“We don’t know what Mercy’s policies are, but I would find it hard to believe that if there were a man who was suffering complications from a vasectomy and came to the emergency room, that they would turn him away,” Chaiten said. “This the equivalent of that, right, this is a woman who had an IUD, and because they couldn’t pretend the purpose of the IUD was something other than pregnancy prevention, they told her, ‘We can’t help you.’”

Commentary Sexuality

Black Trans Liberation Tuesday Must Become an Annual Observance

Raquel Willis

As long as trans people—many of them Black trans women—continue to be murdered, there will be a need to commemorate their lives, work to prevent more deaths, and uplift Black trans activism.

This piece is published in collaboration with Echoing Ida, a Forward Together project.

This week marks one year since Black transgender activists in the United States organized Black Trans Liberation Tuesday. Held on Tuesday, August 25, the national day of action publicized Black trans experiences and memorialized 18 trans women, predominantly trans women of color, who had been murdered by this time last year.

In conjunction with the Black Lives Matter network, the effort built upon an earlier Trans Liberation Tuesday observance created by Bay Area organizations TGI Justice Project and Taja’s Coalition to recognize the fatal stabbing of 36-year-old trans Latina woman Taja DeJesus in February 2015.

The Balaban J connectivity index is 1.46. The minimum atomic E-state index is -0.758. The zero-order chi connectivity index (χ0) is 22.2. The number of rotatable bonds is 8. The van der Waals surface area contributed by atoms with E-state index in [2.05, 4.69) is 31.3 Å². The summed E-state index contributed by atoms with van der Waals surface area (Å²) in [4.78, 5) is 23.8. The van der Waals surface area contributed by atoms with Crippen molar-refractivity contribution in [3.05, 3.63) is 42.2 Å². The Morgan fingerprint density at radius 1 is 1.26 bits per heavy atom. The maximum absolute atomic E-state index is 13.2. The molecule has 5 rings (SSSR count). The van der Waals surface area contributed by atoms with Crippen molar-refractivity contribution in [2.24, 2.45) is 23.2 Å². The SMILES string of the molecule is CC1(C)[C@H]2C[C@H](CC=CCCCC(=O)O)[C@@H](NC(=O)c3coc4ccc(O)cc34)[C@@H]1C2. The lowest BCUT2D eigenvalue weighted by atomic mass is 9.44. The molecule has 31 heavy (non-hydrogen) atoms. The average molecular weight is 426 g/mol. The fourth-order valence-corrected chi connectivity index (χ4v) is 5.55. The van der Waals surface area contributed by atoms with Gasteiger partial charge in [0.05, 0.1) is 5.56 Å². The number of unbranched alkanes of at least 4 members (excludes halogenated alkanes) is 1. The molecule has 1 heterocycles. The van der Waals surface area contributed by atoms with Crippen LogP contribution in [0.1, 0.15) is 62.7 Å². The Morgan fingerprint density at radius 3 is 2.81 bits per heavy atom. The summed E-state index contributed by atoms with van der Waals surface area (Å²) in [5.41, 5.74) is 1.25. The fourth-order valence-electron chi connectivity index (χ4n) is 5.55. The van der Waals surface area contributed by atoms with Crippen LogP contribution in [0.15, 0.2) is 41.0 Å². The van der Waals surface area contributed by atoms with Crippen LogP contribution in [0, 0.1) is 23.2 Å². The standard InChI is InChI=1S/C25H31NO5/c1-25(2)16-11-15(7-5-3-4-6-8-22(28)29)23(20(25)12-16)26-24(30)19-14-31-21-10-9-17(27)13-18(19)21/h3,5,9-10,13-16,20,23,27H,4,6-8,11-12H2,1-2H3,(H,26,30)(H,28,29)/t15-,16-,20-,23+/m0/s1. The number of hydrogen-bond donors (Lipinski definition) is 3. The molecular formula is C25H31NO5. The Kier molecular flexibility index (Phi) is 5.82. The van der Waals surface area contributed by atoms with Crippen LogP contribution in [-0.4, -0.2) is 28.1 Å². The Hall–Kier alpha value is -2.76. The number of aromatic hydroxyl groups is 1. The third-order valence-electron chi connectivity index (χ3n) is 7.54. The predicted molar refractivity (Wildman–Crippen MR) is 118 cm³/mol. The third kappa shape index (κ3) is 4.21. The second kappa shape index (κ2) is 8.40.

Black Trans Liberation Tuesday should become an annual observance because transphobic violence and discrimination aren’t going to dissipate with one-off occurrences. I propose that Black Trans Liberation Tuesday fall on the fourth Tuesday of August to coincide with the first observance and also the August 24 birthday of the late Black trans activist Marsha P. Johnson.

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There is a continuing need to pay specific attention to Black transgender issues, and the larger Black community must be pushed to stand in solidarity with us. Last year, Black trans activists, the Black Lives Matter network, and GetEQUAL collaborated on a blueprint of what collective support looks like, discussions that led to Black Trans Liberation Tuesday.

“Patrisse Cullors [a co-founder of Black Lives Matter] had been in talks on ways to support Black trans women who had been organizing around various murders,” said Black Lives Matter Organizing Coordinator Elle Hearns of Washington, D.C. “At that time, Black trans folks had been experiencing erasure from the movement and a lack of support from cis people that we’d been in solidarity with who hadn’t reciprocated that support.”

This erasure speaks to a long history of Black LGBTQ activism going underrecognized in both the civil rights and early LGBTQ liberation movements. Many civil rights leaders bought into the idea that influential Black gay activist Bayard Rustin was unfit to be a leader simply because he had relationships with men, though he organized the 1963 March on Washington for Jobs and Freedom. Johnson, who is often credited with kicking off the 1969 Stonewall riots with other trans and gender-nonconforming people of color, fought tirelessly for LGBTQ rights. She and other trans activists of color lived in poverty and danger (Johnson was found dead under suspicious circumstances in July 1992), while the white mainstream gay elite were able to demand acceptance from society. Just last year, Stonewall, a movie chronicling the riots, was released with a whitewashed retelling that centered a white, cisgender gay male protagonist.

The Black Lives Matter network has made an intentional effort to avoid the pitfalls of those earlier movements.